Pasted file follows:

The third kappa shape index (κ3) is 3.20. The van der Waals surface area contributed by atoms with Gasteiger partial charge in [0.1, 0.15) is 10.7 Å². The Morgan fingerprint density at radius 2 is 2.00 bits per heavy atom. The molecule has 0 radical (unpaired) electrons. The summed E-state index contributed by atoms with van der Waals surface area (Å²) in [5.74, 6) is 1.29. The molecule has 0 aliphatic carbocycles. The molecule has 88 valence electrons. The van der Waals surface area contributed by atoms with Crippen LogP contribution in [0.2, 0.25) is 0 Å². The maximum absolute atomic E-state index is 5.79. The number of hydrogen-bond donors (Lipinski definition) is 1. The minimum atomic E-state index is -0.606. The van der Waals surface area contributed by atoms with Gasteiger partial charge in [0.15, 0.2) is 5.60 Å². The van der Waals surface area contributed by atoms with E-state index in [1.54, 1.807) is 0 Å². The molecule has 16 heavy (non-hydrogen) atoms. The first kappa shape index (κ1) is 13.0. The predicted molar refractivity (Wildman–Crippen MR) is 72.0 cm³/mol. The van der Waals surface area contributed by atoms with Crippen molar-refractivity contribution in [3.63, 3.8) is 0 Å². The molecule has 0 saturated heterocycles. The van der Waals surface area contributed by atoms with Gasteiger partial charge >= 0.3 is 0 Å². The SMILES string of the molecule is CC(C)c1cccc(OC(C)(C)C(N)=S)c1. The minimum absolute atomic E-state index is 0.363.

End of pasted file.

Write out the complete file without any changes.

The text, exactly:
The third kappa shape index (κ3) is 3.20. The van der Waals surface area contributed by atoms with Gasteiger partial charge in [0.1, 0.15) is 10.7 Å². The Morgan fingerprint density at radius 2 is 2.00 bits per heavy atom. The molecule has 0 radical (unpaired) electrons. The summed E-state index contributed by atoms with van der Waals surface area (Å²) in [5.74, 6) is 1.29. The molecule has 0 aliphatic carbocycles. The molecule has 88 valence electrons. The van der Waals surface area contributed by atoms with Crippen LogP contribution in [0.2, 0.25) is 0 Å². The maximum absolute atomic E-state index is 5.79. The number of hydrogen-bond donors (Lipinski definition) is 1. The minimum atomic E-state index is -0.606. The van der Waals surface area contributed by atoms with Gasteiger partial charge in [0.15, 0.2) is 5.60 Å². The van der Waals surface area contributed by atoms with E-state index in [1.54, 1.807) is 0 Å². The molecule has 16 heavy (non-hydrogen) atoms. The first kappa shape index (κ1) is 13.0. The predicted molar refractivity (Wildman–Crippen MR) is 72.0 cm³/mol. The van der Waals surface area contributed by atoms with Crippen molar-refractivity contribution in [3.63, 3.8) is 0 Å². The molecule has 0 saturated heterocycles. The van der Waals surface area contributed by atoms with Gasteiger partial charge >= 0.3 is 0 Å². The SMILES string of the molecule is CC(C)c1cccc(OC(C)(C)C(N)=S)c1. The minimum absolute atomic E-state index is 0.363.